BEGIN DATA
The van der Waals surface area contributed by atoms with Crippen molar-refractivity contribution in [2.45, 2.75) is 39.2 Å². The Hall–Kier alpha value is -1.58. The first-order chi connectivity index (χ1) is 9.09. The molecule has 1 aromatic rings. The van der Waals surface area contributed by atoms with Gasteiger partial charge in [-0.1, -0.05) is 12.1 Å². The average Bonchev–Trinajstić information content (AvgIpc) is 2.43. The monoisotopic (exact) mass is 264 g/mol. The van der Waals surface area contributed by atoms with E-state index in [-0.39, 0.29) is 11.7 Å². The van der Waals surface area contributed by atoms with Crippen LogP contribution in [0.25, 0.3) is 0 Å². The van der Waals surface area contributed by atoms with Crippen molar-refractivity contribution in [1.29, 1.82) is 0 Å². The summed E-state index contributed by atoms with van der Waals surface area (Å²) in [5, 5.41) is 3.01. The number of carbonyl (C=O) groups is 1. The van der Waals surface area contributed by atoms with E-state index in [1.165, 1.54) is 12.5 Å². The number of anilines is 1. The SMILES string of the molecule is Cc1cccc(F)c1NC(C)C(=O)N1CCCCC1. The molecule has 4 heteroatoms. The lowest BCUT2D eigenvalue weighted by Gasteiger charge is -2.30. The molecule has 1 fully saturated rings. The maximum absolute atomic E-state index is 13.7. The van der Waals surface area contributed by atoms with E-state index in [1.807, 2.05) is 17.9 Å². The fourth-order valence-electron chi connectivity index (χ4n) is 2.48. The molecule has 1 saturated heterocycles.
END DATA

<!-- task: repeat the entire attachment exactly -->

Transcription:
The van der Waals surface area contributed by atoms with Crippen molar-refractivity contribution in [2.45, 2.75) is 39.2 Å². The Hall–Kier alpha value is -1.58. The first-order chi connectivity index (χ1) is 9.09. The molecule has 1 aromatic rings. The van der Waals surface area contributed by atoms with Gasteiger partial charge in [-0.1, -0.05) is 12.1 Å². The average Bonchev–Trinajstić information content (AvgIpc) is 2.43. The monoisotopic (exact) mass is 264 g/mol. The van der Waals surface area contributed by atoms with E-state index in [-0.39, 0.29) is 11.7 Å². The van der Waals surface area contributed by atoms with Crippen LogP contribution in [0.25, 0.3) is 0 Å². The van der Waals surface area contributed by atoms with Crippen molar-refractivity contribution in [1.29, 1.82) is 0 Å². The summed E-state index contributed by atoms with van der Waals surface area (Å²) in [5, 5.41) is 3.01. The number of carbonyl (C=O) groups is 1. The van der Waals surface area contributed by atoms with E-state index in [1.165, 1.54) is 12.5 Å². The number of anilines is 1. The SMILES string of the molecule is Cc1cccc(F)c1NC(C)C(=O)N1CCCCC1. The molecule has 4 heteroatoms. The lowest BCUT2D eigenvalue weighted by Gasteiger charge is -2.30. The molecule has 1 fully saturated rings. The maximum absolute atomic E-state index is 13.7. The van der Waals surface area contributed by atoms with E-state index in [1.807, 2.05) is 17.9 Å². The fourth-order valence-electron chi connectivity index (χ4n) is 2.48. The molecule has 1 saturated heterocycles.